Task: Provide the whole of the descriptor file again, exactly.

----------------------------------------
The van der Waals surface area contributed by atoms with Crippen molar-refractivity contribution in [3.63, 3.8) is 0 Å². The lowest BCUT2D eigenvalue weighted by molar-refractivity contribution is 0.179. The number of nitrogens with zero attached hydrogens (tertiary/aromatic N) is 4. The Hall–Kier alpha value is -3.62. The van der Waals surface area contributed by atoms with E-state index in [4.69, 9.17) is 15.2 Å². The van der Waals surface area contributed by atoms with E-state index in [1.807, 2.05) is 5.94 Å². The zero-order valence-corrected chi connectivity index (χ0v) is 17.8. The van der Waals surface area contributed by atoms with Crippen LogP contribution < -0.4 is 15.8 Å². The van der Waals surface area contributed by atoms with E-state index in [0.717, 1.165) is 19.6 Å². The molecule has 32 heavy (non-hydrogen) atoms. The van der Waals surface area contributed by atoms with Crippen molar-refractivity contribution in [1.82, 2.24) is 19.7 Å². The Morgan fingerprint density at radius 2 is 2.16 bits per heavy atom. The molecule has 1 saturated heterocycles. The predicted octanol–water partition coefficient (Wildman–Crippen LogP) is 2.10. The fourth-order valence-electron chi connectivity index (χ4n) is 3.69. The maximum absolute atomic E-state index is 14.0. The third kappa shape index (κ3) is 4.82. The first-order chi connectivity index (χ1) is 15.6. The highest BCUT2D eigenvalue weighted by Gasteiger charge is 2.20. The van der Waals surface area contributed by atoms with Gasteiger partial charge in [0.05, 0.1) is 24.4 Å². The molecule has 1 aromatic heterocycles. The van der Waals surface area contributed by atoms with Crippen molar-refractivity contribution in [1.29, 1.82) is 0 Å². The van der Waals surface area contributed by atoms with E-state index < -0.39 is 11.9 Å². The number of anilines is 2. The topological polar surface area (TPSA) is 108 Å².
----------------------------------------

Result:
The van der Waals surface area contributed by atoms with Crippen molar-refractivity contribution in [3.63, 3.8) is 0 Å². The lowest BCUT2D eigenvalue weighted by molar-refractivity contribution is 0.179. The number of nitrogens with zero attached hydrogens (tertiary/aromatic N) is 4. The Hall–Kier alpha value is -3.62. The van der Waals surface area contributed by atoms with E-state index in [4.69, 9.17) is 15.2 Å². The van der Waals surface area contributed by atoms with E-state index in [1.807, 2.05) is 5.94 Å². The zero-order valence-corrected chi connectivity index (χ0v) is 17.8. The van der Waals surface area contributed by atoms with Crippen LogP contribution < -0.4 is 15.8 Å². The van der Waals surface area contributed by atoms with E-state index in [0.717, 1.165) is 19.6 Å². The molecule has 32 heavy (non-hydrogen) atoms. The van der Waals surface area contributed by atoms with Crippen molar-refractivity contribution in [1.82, 2.24) is 19.7 Å². The Morgan fingerprint density at radius 2 is 2.16 bits per heavy atom. The molecule has 1 saturated heterocycles. The predicted octanol–water partition coefficient (Wildman–Crippen LogP) is 2.10. The fourth-order valence-electron chi connectivity index (χ4n) is 3.69. The maximum absolute atomic E-state index is 14.0. The third kappa shape index (κ3) is 4.82. The first-order chi connectivity index (χ1) is 15.6. The highest BCUT2D eigenvalue weighted by Gasteiger charge is 2.20. The van der Waals surface area contributed by atoms with Gasteiger partial charge in [0.05, 0.1) is 24.4 Å². The molecule has 1 aromatic heterocycles. The van der Waals surface area contributed by atoms with Crippen molar-refractivity contribution in [1.29, 1.82) is 0 Å². The van der Waals surface area contributed by atoms with E-state index < -0.39 is 11.9 Å². The number of anilines is 2. The topological polar surface area (TPSA) is 108 Å².